Fisheries and Oceans Canada’s (DFO) announcement unleashed a torrent of protests from First Nations leaders and environmentalists. How could “nine peer-reviewed, scientific risk assessments” find that salmon farms pose a ‘minimal risk’ to migrating Fraser River sockeye salmon? Two questions from Cortes Currents were amidst the deluge of correspondence they took in. It has taken more than a week, but the DFO finally responded to my questions about minimal risk.
The nine assessemets
First, these are the pathogens they looked at and some notes about their conclusions:
- Thanks to the work of Alexandra Morton, the most notorious of these pathogens is Piscine Orthoreovirus (PRV), but DFO states there are three kinds and the kind found in the Discovery Islands (PRV-1) is “not known to not cause disease, mortality or swimming impairment in Sockeye salmon.”
- Infectious Hematopoietic Necrosis Virus (IHNV) “can cause a disease called infectious hematopoietic necrosis (IHN). This “disease can cause death of infected fish,” but DFO regards the risk as minimal because the salmon are inoculated and “if infection occurs, industry removes infected fish from the net-pens.”
- Aeromonas salmonicida is found in salmon farms, but there have been no known fatalities and DFO believes it “is very unlikely to infect Fraser River Sockeye salmon.”
- there are no reports of salmonid rickettsial septicaemia in Sockeye salmon.
- While “Renibacterium salmoninarum can cause bacterial kidney disease (BKD) in salmon … the concentration estimated on a farm is much lower than the one required to cause infection or death in Chinook salmon, which are more vulnerable to R. salmoninarum infection than Sockeye salmon.”
- Yersinia ruckeri “is primarily a freshwater pathogen” and rarely found ” … on farms in the Discovery Islands area.”
- Moritella viscosa “causes winter ulcer” in the Atlantic Ocean, but “to date, there is no evidence of winter ulcer in Pacific salmon species in British Columbia.”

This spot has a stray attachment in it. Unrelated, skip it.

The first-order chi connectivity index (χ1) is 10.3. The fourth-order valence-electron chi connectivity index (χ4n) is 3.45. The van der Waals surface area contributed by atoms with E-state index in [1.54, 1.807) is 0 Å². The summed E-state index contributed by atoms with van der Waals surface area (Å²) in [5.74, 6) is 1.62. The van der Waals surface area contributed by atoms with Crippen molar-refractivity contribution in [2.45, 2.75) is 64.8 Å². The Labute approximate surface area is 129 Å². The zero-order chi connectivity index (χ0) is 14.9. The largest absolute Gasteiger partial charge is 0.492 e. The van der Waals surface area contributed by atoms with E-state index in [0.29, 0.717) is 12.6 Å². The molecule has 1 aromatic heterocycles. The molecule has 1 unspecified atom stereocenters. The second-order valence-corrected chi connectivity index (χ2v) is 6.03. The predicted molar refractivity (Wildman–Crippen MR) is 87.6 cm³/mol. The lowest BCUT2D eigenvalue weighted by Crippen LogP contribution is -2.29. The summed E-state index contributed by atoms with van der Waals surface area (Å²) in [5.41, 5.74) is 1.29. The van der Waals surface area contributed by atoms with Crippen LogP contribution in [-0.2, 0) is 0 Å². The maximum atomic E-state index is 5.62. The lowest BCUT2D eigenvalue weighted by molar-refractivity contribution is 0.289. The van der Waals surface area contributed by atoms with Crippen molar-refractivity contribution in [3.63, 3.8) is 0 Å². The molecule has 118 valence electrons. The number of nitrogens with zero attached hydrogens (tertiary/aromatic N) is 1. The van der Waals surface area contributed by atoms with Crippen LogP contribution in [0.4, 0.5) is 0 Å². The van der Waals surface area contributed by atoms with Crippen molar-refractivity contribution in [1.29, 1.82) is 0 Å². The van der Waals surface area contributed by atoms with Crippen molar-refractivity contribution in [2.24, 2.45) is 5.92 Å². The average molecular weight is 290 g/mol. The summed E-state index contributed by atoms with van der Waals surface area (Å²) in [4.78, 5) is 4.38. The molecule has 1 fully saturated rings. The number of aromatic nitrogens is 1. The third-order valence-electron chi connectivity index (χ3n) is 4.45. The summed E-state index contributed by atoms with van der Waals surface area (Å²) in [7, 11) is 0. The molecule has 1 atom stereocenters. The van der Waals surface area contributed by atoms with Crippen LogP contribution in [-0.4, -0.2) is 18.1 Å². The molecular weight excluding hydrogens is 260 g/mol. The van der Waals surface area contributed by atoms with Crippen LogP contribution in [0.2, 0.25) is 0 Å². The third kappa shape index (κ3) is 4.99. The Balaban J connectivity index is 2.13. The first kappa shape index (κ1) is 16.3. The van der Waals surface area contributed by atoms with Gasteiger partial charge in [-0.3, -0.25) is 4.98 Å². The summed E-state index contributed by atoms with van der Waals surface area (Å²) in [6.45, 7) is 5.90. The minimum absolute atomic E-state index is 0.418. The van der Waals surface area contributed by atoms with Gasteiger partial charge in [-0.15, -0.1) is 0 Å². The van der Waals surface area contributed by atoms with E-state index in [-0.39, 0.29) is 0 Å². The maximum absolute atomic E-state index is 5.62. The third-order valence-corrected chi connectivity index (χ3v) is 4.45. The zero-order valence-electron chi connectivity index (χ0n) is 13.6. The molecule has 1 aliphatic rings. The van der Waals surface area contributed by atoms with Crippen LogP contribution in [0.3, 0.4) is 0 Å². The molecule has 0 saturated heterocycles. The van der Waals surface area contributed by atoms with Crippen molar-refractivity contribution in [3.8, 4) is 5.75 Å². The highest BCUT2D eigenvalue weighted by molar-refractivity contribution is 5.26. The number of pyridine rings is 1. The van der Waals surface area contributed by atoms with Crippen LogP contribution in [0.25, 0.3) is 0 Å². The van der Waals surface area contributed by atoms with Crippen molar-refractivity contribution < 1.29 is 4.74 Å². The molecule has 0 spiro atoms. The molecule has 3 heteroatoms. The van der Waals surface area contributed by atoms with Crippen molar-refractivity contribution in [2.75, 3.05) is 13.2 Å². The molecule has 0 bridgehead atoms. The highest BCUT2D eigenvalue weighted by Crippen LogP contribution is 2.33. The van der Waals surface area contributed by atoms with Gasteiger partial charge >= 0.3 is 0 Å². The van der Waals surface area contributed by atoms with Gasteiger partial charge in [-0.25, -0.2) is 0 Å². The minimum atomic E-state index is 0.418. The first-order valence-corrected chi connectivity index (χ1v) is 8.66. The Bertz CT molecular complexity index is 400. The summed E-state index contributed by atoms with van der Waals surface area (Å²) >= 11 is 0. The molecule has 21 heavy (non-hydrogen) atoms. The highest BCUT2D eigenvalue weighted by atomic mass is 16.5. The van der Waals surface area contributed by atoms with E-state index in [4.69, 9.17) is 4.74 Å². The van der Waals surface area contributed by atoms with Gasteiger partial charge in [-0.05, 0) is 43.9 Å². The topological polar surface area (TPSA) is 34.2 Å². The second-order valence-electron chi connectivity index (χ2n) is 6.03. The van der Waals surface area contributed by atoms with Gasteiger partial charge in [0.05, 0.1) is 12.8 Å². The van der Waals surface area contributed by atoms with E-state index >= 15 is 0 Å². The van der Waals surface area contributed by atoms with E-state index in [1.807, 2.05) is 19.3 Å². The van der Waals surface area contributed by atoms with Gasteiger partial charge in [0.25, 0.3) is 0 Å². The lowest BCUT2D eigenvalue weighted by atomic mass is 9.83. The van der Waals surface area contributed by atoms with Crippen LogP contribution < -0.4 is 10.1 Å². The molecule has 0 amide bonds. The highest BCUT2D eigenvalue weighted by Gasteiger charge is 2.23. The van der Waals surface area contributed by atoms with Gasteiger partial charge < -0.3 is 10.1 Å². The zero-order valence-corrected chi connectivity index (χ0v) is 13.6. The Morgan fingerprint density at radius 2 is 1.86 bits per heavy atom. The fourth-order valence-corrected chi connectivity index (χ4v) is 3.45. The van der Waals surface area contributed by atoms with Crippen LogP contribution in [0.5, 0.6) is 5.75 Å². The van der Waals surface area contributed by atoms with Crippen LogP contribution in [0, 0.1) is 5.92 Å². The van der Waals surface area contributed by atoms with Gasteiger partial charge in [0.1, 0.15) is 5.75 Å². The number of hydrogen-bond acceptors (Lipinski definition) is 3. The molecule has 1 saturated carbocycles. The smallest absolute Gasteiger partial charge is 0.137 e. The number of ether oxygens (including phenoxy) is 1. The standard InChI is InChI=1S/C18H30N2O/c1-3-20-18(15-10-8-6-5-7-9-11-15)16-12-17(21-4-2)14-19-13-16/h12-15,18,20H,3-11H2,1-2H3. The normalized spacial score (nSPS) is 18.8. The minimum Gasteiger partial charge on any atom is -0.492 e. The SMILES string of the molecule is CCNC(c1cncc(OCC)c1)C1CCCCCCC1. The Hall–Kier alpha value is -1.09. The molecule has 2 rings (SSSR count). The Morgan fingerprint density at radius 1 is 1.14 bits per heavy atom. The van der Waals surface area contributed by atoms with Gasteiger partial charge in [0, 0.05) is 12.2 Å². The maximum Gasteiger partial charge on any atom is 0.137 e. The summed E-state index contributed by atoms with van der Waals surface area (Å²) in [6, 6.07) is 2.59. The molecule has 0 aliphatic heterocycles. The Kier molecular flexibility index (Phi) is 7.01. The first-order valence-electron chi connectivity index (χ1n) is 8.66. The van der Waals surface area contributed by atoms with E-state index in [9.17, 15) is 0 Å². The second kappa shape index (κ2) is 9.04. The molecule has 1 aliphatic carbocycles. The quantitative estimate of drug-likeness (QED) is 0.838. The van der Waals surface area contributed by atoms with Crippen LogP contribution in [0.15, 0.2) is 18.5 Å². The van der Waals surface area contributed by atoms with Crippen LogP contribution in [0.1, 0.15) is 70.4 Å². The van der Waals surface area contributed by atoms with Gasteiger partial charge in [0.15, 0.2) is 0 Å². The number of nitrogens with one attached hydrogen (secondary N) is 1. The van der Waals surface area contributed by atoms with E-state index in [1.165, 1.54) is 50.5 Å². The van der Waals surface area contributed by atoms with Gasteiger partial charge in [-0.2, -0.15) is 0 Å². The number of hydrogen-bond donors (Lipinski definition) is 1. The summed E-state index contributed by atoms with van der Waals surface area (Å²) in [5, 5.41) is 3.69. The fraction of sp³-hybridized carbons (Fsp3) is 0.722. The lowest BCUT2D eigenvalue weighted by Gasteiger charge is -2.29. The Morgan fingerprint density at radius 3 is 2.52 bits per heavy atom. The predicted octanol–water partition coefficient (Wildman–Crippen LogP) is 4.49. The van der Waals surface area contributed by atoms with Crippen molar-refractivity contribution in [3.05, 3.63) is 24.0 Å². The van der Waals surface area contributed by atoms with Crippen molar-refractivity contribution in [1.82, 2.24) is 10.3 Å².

- Tenacibaculum maritimum can cause mouthrot disease to smolts in their first year at sea. However the trigger is stress and it “mainly affects young Atlantic salmon shortly after they are transferred from freshwater to the marine environment. Pacific salmon appear to be less susceptible than Atlantic salmon.”
- The Viral hemorrhagic septicemia virus can be fatal to Pacific herring and Pacific sardine, but is not as common among wild or farmed salmon. In fact, the DFO concluded “that Sockeye salmon are not susceptible to VHSV.”
Why aren’t sea lice on the list?
The first question I asked the DFO was why didn’t the DFO carry out a risk assessment on sea lice?
The closest they came to a direct answer was, “The completion of ten risk assessments was not a specific recommendation of the Cohen Commission.”
DFO then proceeded to explain the rationale behind the other assessments:
“When completing the nine risk assessments on pathogens in the Discovery Islands, the Department considered variables, such as the time of year and the duration of any potential impact on wild salmon, to determine if they pose more than a minimal risk to the health of migrating Fraser River Sockeye salmon. The co-occurrence of diseases on Atlantic salmon farms has infrequently been reported through either the audit program or as fish health events.”
“The Department continues to conduct research, undertake additional risk assessments and provide advice to managers on an ongoing basis to inform their decisions. As new information and advice becomes available, the Department will continue to review and incorporate the information as part of its risk-based, science-informed adaptive management process.”
How certain is the minimal risk assessment?
As they stated the risk was ‘minimal,’ I asked about the degree of uncertainty in these assessments.
DFO responded, “Risk assessments are specifically designed to provide information to support decision making in instances where there is uncertainty. The risk assessments integrated various types of information and data, which means there are different levels of uncertainty associated with the available scientific information. For each step in the risk assessment process the overall level of certainty is identified or characterized. Uncertainty includes both variability, which is not reducible with additional data collection, and knowledge gaps.”
“In scenarios where a variable did not have a high certainty or the certainty was unknown due to information being unavailable, the Department adopted a conservative approach to ensure that the resulting risk was not underestimated.”
Top photo credit: Sea farm from the surface photo courtesy Ian Roberts